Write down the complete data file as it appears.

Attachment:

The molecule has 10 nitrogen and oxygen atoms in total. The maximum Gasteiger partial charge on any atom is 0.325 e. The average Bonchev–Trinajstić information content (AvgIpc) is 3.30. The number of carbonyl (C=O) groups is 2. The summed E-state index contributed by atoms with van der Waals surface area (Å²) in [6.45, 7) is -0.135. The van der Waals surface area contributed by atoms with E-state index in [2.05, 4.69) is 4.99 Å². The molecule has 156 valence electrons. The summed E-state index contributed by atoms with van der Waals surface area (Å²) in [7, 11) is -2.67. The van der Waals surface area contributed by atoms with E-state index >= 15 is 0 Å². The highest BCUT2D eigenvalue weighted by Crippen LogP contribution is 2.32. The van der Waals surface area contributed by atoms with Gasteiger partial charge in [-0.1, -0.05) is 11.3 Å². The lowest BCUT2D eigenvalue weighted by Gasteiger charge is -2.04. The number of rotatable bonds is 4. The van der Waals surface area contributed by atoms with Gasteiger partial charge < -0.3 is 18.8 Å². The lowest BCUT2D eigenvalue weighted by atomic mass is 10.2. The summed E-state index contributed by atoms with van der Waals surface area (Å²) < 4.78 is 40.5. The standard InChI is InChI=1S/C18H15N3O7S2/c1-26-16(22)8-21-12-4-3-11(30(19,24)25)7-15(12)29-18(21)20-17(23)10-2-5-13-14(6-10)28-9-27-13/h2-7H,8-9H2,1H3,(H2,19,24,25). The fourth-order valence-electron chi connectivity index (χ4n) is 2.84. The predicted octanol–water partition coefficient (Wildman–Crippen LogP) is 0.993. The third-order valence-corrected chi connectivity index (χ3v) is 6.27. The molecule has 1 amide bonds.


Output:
The molecule has 10 nitrogen and oxygen atoms in total. The maximum Gasteiger partial charge on any atom is 0.325 e. The average Bonchev–Trinajstić information content (AvgIpc) is 3.30. The number of carbonyl (C=O) groups is 2. The summed E-state index contributed by atoms with van der Waals surface area (Å²) in [6.45, 7) is -0.135. The van der Waals surface area contributed by atoms with E-state index in [2.05, 4.69) is 4.99 Å². The molecule has 156 valence electrons. The summed E-state index contributed by atoms with van der Waals surface area (Å²) in [7, 11) is -2.67. The van der Waals surface area contributed by atoms with E-state index >= 15 is 0 Å². The highest BCUT2D eigenvalue weighted by Crippen LogP contribution is 2.32. The van der Waals surface area contributed by atoms with Gasteiger partial charge in [-0.1, -0.05) is 11.3 Å². The lowest BCUT2D eigenvalue weighted by Gasteiger charge is -2.04. The number of rotatable bonds is 4. The van der Waals surface area contributed by atoms with Gasteiger partial charge < -0.3 is 18.8 Å². The lowest BCUT2D eigenvalue weighted by atomic mass is 10.2. The summed E-state index contributed by atoms with van der Waals surface area (Å²) < 4.78 is 40.5. The standard InChI is InChI=1S/C18H15N3O7S2/c1-26-16(22)8-21-12-4-3-11(30(19,24)25)7-15(12)29-18(21)20-17(23)10-2-5-13-14(6-10)28-9-27-13/h2-7H,8-9H2,1H3,(H2,19,24,25). The fourth-order valence-electron chi connectivity index (χ4n) is 2.84. The predicted octanol–water partition coefficient (Wildman–Crippen LogP) is 0.993. The third-order valence-corrected chi connectivity index (χ3v) is 6.27. The molecule has 1 amide bonds.